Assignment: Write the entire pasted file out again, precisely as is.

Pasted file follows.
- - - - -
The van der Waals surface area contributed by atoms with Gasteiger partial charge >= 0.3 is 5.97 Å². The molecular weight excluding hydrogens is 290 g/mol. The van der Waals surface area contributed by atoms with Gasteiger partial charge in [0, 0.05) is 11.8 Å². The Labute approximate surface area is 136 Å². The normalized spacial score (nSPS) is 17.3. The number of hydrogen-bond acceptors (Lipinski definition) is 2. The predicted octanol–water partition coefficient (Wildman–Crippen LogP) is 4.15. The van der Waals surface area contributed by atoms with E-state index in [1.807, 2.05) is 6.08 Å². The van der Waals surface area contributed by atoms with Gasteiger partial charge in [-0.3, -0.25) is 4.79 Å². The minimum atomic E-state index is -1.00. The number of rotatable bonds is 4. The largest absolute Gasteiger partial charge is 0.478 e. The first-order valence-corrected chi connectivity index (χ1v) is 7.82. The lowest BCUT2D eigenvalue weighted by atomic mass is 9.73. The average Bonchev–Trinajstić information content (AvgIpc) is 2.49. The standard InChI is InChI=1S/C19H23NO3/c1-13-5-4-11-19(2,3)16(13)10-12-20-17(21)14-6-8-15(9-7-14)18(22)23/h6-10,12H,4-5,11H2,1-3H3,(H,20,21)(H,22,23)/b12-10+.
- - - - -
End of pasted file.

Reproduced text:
The van der Waals surface area contributed by atoms with Gasteiger partial charge >= 0.3 is 5.97 Å². The molecular weight excluding hydrogens is 290 g/mol. The van der Waals surface area contributed by atoms with Gasteiger partial charge in [0, 0.05) is 11.8 Å². The Labute approximate surface area is 136 Å². The normalized spacial score (nSPS) is 17.3. The number of hydrogen-bond acceptors (Lipinski definition) is 2. The predicted octanol–water partition coefficient (Wildman–Crippen LogP) is 4.15. The van der Waals surface area contributed by atoms with E-state index in [1.807, 2.05) is 6.08 Å². The van der Waals surface area contributed by atoms with Gasteiger partial charge in [-0.3, -0.25) is 4.79 Å². The minimum atomic E-state index is -1.00. The number of rotatable bonds is 4. The largest absolute Gasteiger partial charge is 0.478 e. The first-order valence-corrected chi connectivity index (χ1v) is 7.82. The lowest BCUT2D eigenvalue weighted by atomic mass is 9.73. The average Bonchev–Trinajstić information content (AvgIpc) is 2.49. The standard InChI is InChI=1S/C19H23NO3/c1-13-5-4-11-19(2,3)16(13)10-12-20-17(21)14-6-8-15(9-7-14)18(22)23/h6-10,12H,4-5,11H2,1-3H3,(H,20,21)(H,22,23)/b12-10+.